The eMOSAIC model for humanoid robot control

National Institute of Communication Telecommunication, 2-2-2 Hikaridai Seika-cho, Soraku-gun, Kyoto 619-0288, Japan.
Neural networks: the official journal of the International Neural Network Society (Impact Factor: 2.71). 01/2012; 29-30:8-19. DOI: 10.1016/j.neunet.2012.01.002
Source: PubMed


In this study, we propose an extension of the MOSAIC architecture to control real humanoid robots. MOSAIC was originally proposed by neuroscientists to understand the human ability of adaptive control. The modular architecture of the MOSAIC model can be useful for solving nonlinear and non-stationary control problems. Both humans and humanoid robots have nonlinear body dynamics and many degrees of freedom. Since they can interact with environments (e.g., carrying objects), control strategies need to deal with non-stationary dynamics. Therefore, MOSAIC has strong potential as a human motor-control model and a control framework for humanoid robots. Yet application of the MOSAIC model has been limited to simple simulated dynamics since it is susceptive to observation noise and also cannot be applied to partially observable systems. Our approach introduces state estimators into MOSAIC architecture to cope with real environments. By using an extended MOSAIC model, we are able to successfully generate squatting and object-carrying behaviors on a real humanoid robot.

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Available from: Norikazu Sugimoto, Jul 01, 2015
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    • "The MOSAIC architecture [8]–[10], on the other hand, assumes that some perceptual cues are available that can guide a correct context estimation in the early learning process, that can in turn successfully assign the perceived data points to a predefined number of models. This, however, can be a quite optimistic assumption, as not only the number of models must be known beforehand but also a very domain specific information must be gathered to build the functions relating perceptual cues to specific contexts. "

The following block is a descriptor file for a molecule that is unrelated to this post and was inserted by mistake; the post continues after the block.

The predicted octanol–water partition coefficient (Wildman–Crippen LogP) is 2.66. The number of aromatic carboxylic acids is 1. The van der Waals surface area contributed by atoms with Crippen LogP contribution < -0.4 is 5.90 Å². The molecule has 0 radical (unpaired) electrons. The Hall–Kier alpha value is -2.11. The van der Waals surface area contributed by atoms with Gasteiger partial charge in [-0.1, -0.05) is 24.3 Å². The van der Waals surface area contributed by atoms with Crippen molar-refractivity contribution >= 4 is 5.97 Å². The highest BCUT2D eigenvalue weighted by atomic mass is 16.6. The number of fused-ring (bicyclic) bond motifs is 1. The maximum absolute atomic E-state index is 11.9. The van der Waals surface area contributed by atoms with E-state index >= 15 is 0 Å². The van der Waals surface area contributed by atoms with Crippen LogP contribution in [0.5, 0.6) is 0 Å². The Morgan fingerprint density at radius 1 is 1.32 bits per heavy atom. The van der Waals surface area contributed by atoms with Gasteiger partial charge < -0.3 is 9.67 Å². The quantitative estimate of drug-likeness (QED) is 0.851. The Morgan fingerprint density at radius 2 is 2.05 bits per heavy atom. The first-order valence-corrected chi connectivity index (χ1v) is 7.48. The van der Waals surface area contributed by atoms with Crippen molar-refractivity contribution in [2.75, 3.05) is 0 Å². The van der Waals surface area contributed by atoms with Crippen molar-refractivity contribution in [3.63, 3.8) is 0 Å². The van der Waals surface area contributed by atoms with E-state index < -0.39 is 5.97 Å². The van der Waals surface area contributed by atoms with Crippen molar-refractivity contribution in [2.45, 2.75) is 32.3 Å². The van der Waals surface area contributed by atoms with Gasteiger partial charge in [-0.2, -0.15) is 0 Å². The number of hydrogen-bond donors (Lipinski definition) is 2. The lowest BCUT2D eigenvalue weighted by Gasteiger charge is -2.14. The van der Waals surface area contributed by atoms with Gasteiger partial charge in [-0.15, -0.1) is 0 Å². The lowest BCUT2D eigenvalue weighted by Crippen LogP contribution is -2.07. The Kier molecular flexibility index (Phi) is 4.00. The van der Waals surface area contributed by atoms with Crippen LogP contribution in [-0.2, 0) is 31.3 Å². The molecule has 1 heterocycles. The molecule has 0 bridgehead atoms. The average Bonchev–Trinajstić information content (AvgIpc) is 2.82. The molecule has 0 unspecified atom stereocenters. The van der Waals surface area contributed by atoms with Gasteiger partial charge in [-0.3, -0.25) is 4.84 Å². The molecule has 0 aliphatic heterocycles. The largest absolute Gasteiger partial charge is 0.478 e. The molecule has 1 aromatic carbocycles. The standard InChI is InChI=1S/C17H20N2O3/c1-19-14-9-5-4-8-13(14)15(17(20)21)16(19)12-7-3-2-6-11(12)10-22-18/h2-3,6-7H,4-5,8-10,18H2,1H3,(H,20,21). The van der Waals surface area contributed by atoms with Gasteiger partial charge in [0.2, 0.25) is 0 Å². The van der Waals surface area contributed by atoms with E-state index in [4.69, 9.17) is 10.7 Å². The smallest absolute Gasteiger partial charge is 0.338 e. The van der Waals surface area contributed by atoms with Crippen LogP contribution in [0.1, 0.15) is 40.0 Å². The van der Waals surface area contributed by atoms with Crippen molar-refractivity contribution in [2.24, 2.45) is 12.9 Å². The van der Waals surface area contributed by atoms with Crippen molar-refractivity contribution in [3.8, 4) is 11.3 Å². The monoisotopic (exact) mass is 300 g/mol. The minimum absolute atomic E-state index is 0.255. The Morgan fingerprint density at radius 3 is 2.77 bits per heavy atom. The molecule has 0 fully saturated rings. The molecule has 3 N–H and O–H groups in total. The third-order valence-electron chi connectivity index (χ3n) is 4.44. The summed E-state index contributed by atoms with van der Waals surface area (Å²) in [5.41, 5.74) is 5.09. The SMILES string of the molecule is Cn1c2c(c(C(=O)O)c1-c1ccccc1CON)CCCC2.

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    • "Currently, much attention is being paid toward endowing robots with human-like movement features, under the premise that humans will collaborate better with robots which move like humans. Indeed, some progress is been made in implementing human-like movements in some robots (Schaal, 2007; Sugimoto et al., 2012). Although the movements of most current robots are still a caricature of human movements attesting the difficulty of imitating us, a promising approach appears the application of the movement primitives extracted from human subjects (for instance, by means of principal component analysis) to transfer the features of human movement to a robot (Choe et al., 2007; Moro et al., 2012). "
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